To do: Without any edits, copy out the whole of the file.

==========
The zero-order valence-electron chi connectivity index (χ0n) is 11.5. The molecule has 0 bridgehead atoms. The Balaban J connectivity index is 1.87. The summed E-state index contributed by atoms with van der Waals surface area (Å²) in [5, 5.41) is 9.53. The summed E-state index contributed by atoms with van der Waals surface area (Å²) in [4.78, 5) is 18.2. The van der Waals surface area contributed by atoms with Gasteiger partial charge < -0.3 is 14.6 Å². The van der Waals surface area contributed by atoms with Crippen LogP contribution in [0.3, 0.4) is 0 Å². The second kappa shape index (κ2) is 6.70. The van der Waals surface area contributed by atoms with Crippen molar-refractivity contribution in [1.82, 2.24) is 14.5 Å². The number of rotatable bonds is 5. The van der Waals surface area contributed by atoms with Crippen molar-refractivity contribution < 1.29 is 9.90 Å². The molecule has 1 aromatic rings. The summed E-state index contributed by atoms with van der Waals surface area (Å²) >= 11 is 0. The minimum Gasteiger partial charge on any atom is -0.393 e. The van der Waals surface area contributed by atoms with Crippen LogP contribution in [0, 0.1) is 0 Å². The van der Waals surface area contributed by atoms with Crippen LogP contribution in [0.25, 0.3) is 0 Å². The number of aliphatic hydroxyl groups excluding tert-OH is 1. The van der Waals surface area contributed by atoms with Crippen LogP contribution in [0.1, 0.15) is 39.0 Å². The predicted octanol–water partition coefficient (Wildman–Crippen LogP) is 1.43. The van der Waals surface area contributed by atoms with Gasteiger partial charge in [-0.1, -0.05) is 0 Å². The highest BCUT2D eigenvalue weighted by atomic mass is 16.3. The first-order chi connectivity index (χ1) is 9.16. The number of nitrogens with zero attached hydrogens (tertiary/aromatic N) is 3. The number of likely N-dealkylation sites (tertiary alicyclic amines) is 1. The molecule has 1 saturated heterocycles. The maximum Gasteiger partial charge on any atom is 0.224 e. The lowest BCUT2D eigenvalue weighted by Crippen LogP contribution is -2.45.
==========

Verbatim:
The zero-order valence-electron chi connectivity index (χ0n) is 11.5. The molecule has 0 bridgehead atoms. The Balaban J connectivity index is 1.87. The summed E-state index contributed by atoms with van der Waals surface area (Å²) in [5, 5.41) is 9.53. The summed E-state index contributed by atoms with van der Waals surface area (Å²) in [4.78, 5) is 18.2. The van der Waals surface area contributed by atoms with Gasteiger partial charge < -0.3 is 14.6 Å². The van der Waals surface area contributed by atoms with Crippen LogP contribution in [0.3, 0.4) is 0 Å². The second kappa shape index (κ2) is 6.70. The van der Waals surface area contributed by atoms with Crippen molar-refractivity contribution in [1.82, 2.24) is 14.5 Å². The number of rotatable bonds is 5. The van der Waals surface area contributed by atoms with Crippen molar-refractivity contribution < 1.29 is 9.90 Å². The molecule has 1 aromatic rings. The summed E-state index contributed by atoms with van der Waals surface area (Å²) >= 11 is 0. The minimum Gasteiger partial charge on any atom is -0.393 e. The van der Waals surface area contributed by atoms with Crippen LogP contribution in [0, 0.1) is 0 Å². The van der Waals surface area contributed by atoms with Crippen LogP contribution in [0.25, 0.3) is 0 Å². The number of aliphatic hydroxyl groups excluding tert-OH is 1. The van der Waals surface area contributed by atoms with Crippen LogP contribution in [0.1, 0.15) is 39.0 Å². The predicted octanol–water partition coefficient (Wildman–Crippen LogP) is 1.43. The van der Waals surface area contributed by atoms with Gasteiger partial charge in [-0.1, -0.05) is 0 Å². The highest BCUT2D eigenvalue weighted by atomic mass is 16.3. The first-order chi connectivity index (χ1) is 9.16. The number of nitrogens with zero attached hydrogens (tertiary/aromatic N) is 3. The number of likely N-dealkylation sites (tertiary alicyclic amines) is 1. The molecule has 1 saturated heterocycles. The maximum Gasteiger partial charge on any atom is 0.224 e. The lowest BCUT2D eigenvalue weighted by Crippen LogP contribution is -2.45.